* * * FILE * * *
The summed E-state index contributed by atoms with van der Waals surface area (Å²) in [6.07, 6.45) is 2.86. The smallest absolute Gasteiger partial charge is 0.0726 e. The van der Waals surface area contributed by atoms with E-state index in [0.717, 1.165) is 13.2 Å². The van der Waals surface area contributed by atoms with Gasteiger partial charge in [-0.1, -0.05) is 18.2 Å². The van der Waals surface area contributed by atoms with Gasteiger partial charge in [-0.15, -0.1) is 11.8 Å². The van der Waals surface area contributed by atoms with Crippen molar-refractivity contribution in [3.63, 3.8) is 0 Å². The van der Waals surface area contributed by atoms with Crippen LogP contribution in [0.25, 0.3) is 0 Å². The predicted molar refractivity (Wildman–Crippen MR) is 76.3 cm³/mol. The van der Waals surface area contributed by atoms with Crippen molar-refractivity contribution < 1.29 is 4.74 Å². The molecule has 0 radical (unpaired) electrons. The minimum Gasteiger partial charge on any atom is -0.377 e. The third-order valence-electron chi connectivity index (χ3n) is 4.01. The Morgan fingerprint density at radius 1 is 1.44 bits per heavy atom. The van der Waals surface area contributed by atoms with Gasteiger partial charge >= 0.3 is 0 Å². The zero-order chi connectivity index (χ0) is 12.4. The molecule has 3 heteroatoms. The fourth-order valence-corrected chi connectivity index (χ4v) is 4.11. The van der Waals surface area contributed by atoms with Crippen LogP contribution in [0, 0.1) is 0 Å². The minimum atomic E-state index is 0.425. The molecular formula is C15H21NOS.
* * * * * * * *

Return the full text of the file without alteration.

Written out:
The summed E-state index contributed by atoms with van der Waals surface area (Å²) in [6.07, 6.45) is 2.86. The smallest absolute Gasteiger partial charge is 0.0726 e. The van der Waals surface area contributed by atoms with E-state index in [0.717, 1.165) is 13.2 Å². The van der Waals surface area contributed by atoms with Gasteiger partial charge in [-0.1, -0.05) is 18.2 Å². The van der Waals surface area contributed by atoms with Gasteiger partial charge in [-0.15, -0.1) is 11.8 Å². The van der Waals surface area contributed by atoms with Crippen molar-refractivity contribution in [3.63, 3.8) is 0 Å². The van der Waals surface area contributed by atoms with Crippen LogP contribution in [0.25, 0.3) is 0 Å². The predicted molar refractivity (Wildman–Crippen MR) is 76.3 cm³/mol. The van der Waals surface area contributed by atoms with Crippen molar-refractivity contribution < 1.29 is 4.74 Å². The molecule has 0 radical (unpaired) electrons. The minimum Gasteiger partial charge on any atom is -0.377 e. The third-order valence-electron chi connectivity index (χ3n) is 4.01. The Morgan fingerprint density at radius 1 is 1.44 bits per heavy atom. The van der Waals surface area contributed by atoms with Gasteiger partial charge >= 0.3 is 0 Å². The zero-order chi connectivity index (χ0) is 12.4. The molecule has 3 heteroatoms. The fourth-order valence-corrected chi connectivity index (χ4v) is 4.11. The van der Waals surface area contributed by atoms with Crippen LogP contribution in [0, 0.1) is 0 Å². The minimum atomic E-state index is 0.425. The molecular formula is C15H21NOS.